Question: At age 62 I had a bacterial ear infection that left me totally deaf in that ear. The other ear has normal hearing for my age.
I had a Baha Attract System inserted. I never use it because it does not seem to help my hearing. My lifestyle involves either being alone, with one other person, or in places where there is a lot of background noise, e.g., restaurants. The Baha doesn’t work in the latter case, and doesn’t seem to make a difference with just one person or the TV or stereo. I am retired and do not go to meetings or classes where there are many people but only one person talking at any one time, where I think the Baha might work the best.
My doctor thinks I should not just give it up, and he suggested taking out the magnet and installing a post. His rationale is that the sound would conduct more directly to the bone, and thus enhance hearing.
I would be interested in hearing from anyone who has had both types of systems to hear what differences they heard before I commit to having surgery again.
Thanks much. // Nan
Thank you for your mail, and comments on the system. It is often challenging to experience the benefit in all situations when you have one normal hearing ear. In this case, the benefits you will receive relate to improving the access to sounds from the deaf side. These sounds are in what we call the “head shadow” where the head actually affects the sounds waves of important higher pitch sounds, making them less clear and softer. This makes it difficult to hear and be aware of sounds from the poorer side and usually becomes worse in difficult noisy listening situations.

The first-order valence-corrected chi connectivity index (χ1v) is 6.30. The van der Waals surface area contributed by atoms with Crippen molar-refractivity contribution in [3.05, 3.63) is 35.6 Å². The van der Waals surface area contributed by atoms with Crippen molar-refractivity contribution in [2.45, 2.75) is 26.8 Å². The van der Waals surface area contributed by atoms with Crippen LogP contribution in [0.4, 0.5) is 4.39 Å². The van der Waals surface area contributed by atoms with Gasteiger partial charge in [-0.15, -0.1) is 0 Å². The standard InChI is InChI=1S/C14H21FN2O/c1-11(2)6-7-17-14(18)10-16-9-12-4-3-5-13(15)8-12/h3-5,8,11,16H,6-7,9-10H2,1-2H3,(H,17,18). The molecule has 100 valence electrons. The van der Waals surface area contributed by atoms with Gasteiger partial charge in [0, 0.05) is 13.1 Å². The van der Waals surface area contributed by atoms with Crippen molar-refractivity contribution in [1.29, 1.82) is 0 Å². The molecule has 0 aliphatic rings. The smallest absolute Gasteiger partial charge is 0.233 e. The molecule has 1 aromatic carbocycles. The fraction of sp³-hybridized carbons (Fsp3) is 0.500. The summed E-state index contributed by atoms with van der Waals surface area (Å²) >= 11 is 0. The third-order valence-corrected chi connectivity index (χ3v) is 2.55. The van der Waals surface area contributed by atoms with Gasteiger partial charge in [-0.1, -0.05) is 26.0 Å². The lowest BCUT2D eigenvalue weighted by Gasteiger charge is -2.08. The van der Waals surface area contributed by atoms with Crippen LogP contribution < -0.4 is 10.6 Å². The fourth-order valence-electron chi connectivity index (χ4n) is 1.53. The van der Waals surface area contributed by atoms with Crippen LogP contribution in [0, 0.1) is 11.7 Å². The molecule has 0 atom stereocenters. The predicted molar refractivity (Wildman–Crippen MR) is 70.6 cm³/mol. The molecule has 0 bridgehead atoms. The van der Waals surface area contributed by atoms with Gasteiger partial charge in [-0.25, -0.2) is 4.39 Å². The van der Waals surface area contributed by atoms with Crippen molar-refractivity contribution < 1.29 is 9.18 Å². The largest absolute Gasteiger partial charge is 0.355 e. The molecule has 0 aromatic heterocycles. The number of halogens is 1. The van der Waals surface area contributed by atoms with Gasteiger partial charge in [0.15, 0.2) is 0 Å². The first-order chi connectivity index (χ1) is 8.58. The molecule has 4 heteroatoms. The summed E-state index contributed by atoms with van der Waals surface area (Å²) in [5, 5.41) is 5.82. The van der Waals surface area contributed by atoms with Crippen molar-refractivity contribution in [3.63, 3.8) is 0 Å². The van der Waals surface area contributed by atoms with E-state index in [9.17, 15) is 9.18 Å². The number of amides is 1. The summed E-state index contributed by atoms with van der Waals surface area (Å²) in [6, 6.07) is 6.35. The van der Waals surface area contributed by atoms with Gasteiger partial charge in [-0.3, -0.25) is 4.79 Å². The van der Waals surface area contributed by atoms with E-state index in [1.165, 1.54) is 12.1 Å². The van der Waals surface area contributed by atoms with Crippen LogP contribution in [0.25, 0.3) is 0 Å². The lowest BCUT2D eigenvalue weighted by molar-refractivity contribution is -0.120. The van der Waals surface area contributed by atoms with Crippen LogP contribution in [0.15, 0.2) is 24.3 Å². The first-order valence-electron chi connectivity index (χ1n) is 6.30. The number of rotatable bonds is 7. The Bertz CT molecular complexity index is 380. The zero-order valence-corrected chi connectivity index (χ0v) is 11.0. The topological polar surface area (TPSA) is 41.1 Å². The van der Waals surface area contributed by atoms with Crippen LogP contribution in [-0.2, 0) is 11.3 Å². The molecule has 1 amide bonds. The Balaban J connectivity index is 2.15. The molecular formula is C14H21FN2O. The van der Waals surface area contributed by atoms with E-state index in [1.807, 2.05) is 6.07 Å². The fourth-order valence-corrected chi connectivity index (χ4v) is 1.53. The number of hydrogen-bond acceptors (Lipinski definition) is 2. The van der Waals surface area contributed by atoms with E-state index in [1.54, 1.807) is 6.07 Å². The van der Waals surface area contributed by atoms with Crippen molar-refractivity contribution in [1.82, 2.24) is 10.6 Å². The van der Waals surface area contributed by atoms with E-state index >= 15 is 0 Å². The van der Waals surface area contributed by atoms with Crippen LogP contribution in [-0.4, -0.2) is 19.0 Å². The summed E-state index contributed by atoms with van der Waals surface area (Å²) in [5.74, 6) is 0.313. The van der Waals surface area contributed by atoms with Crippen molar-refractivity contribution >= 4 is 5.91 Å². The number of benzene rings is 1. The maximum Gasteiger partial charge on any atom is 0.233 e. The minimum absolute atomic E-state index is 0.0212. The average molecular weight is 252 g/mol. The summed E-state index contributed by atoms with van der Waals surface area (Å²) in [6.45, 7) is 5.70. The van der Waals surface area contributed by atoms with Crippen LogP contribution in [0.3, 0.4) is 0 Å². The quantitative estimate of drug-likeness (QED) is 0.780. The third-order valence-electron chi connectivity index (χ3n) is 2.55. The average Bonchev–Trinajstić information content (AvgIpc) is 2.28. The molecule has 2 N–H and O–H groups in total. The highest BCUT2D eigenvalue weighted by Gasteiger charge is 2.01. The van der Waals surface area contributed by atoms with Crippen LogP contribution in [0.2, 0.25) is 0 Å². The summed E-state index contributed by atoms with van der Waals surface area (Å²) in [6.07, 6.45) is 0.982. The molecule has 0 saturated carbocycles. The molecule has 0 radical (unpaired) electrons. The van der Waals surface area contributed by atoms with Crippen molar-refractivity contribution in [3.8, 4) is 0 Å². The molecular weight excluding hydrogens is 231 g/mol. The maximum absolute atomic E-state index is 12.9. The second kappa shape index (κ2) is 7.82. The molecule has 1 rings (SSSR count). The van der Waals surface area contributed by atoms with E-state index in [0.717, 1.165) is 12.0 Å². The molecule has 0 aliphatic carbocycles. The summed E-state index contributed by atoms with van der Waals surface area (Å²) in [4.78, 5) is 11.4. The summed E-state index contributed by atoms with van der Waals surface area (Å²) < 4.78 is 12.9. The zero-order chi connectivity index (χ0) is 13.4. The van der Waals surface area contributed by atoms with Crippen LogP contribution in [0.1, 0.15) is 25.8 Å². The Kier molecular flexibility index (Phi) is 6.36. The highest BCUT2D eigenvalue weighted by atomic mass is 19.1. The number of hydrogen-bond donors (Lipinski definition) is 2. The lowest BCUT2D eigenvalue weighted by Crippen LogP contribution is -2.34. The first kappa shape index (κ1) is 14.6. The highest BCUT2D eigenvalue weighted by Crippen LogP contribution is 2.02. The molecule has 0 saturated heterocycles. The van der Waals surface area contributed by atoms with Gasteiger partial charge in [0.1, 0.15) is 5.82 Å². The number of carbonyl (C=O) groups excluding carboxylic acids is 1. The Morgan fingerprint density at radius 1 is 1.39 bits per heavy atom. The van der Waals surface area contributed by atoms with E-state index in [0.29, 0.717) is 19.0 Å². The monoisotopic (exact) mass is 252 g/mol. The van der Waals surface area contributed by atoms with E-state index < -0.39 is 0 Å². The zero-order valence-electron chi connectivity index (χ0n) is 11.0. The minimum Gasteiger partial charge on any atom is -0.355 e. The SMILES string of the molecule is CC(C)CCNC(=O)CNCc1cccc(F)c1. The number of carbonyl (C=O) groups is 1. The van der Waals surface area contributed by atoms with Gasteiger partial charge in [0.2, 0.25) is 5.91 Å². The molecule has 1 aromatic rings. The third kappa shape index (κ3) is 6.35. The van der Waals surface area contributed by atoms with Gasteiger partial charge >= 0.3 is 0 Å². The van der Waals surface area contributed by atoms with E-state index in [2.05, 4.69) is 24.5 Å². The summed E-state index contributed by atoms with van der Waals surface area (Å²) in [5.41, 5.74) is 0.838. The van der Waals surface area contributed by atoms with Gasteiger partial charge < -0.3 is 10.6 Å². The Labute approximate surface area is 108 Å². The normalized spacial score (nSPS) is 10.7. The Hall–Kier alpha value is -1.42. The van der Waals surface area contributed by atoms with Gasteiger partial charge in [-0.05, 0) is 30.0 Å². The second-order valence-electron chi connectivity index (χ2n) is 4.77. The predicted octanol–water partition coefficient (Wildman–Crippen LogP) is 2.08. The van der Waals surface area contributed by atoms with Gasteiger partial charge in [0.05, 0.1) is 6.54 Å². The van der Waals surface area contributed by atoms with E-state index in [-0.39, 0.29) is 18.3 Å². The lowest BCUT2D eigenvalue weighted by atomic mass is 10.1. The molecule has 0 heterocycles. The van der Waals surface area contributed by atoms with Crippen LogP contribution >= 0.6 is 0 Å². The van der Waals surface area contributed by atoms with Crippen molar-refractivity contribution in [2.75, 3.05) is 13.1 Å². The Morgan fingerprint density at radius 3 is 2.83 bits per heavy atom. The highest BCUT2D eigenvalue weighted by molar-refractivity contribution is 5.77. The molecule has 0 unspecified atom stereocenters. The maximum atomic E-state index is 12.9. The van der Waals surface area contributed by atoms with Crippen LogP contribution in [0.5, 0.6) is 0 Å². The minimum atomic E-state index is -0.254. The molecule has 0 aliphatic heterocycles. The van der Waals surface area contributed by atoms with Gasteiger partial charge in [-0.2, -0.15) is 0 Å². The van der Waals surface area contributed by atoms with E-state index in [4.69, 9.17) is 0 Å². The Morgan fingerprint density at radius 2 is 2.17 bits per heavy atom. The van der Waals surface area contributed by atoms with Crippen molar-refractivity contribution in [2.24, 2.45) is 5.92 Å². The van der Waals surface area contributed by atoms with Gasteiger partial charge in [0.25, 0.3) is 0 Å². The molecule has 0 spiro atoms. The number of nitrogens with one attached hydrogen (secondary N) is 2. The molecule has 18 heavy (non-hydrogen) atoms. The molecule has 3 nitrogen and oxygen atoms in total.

Your Baha System will transfer the sounds via bone conduction from the deaf side to the normally hearing ear. You should experience that you no longer will need to worry about what side people are seated, and you should be more aware of sounds from the deaf side. Most people report improved 360 degree sound awareness and audibility, but unfortunately true localisation will requires two hearing ears. This may take some time to adapt to and your hearing care professionals can help you through.
Additionally, bone conduction systems come with a range of accessories that can be used to connect directly to telephones and televisions to that you receive the signal directly through your sound processor. Additionally, in challenging listening situations you may wish to use a remote microphone (FM or mini microphone) so that you can receive the words of your communication partner directly with less annoyance of background noise and a cleaner signal. I certainly would suggest that you give these accessories a go.
In terms of performance, there are a number of tests that your hearing care professional can perform in terms of listening in noise and how the head shadow is being lifted by your sound processor. These tests will objectively measure the degree benefit, and from this you can discuss if you need a stronger sound processor or direct connection through an abutment. A direct connection will provide a slightly stronger signal through to the bone, however, it is best to discuss all options and test the degree of benefit before suggesting a second surgery.
Hope this helps!
~ Mark C. Flynn, PhD Audiologist, Cochlear Bone Anchored Solutions